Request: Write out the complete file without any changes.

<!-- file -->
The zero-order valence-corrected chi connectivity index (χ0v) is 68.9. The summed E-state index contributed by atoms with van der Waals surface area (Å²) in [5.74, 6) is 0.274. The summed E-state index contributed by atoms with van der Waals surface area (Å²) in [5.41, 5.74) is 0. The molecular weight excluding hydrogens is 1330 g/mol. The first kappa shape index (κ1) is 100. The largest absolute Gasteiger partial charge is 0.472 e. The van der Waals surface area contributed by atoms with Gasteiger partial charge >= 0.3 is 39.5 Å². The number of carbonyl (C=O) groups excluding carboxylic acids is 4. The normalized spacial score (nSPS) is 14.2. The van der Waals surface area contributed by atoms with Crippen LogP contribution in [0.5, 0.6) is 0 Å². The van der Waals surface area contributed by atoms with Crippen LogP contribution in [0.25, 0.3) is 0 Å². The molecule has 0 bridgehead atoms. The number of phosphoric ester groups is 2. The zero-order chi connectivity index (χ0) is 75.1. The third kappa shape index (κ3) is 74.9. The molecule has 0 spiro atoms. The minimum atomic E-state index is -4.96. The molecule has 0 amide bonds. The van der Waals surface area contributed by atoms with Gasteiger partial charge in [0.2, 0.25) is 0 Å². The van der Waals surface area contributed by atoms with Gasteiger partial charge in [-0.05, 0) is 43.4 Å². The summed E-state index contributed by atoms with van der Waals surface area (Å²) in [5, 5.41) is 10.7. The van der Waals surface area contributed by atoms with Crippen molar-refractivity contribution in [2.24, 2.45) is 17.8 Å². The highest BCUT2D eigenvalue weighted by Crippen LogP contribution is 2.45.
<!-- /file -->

The zero-order valence-corrected chi connectivity index (χ0v) is 68.9. The summed E-state index contributed by atoms with van der Waals surface area (Å²) in [5.74, 6) is 0.274. The summed E-state index contributed by atoms with van der Waals surface area (Å²) in [5.41, 5.74) is 0. The molecular weight excluding hydrogens is 1330 g/mol. The first kappa shape index (κ1) is 100. The largest absolute Gasteiger partial charge is 0.472 e. The van der Waals surface area contributed by atoms with Gasteiger partial charge >= 0.3 is 39.5 Å². The number of carbonyl (C=O) groups excluding carboxylic acids is 4. The normalized spacial score (nSPS) is 14.2. The van der Waals surface area contributed by atoms with Crippen LogP contribution in [0.5, 0.6) is 0 Å². The van der Waals surface area contributed by atoms with Crippen LogP contribution in [0.25, 0.3) is 0 Å². The molecule has 0 bridgehead atoms. The number of phosphoric ester groups is 2. The zero-order chi connectivity index (χ0) is 75.1. The third kappa shape index (κ3) is 74.9. The molecule has 0 spiro atoms. The minimum atomic E-state index is -4.96. The molecule has 0 amide bonds. The van der Waals surface area contributed by atoms with Gasteiger partial charge in [0.2, 0.25) is 0 Å². The van der Waals surface area contributed by atoms with Gasteiger partial charge in [-0.05, 0) is 43.4 Å². The summed E-state index contributed by atoms with van der Waals surface area (Å²) in [5, 5.41) is 10.7. The van der Waals surface area contributed by atoms with Crippen molar-refractivity contribution in [2.24, 2.45) is 17.8 Å². The highest BCUT2D eigenvalue weighted by Crippen LogP contribution is 2.45.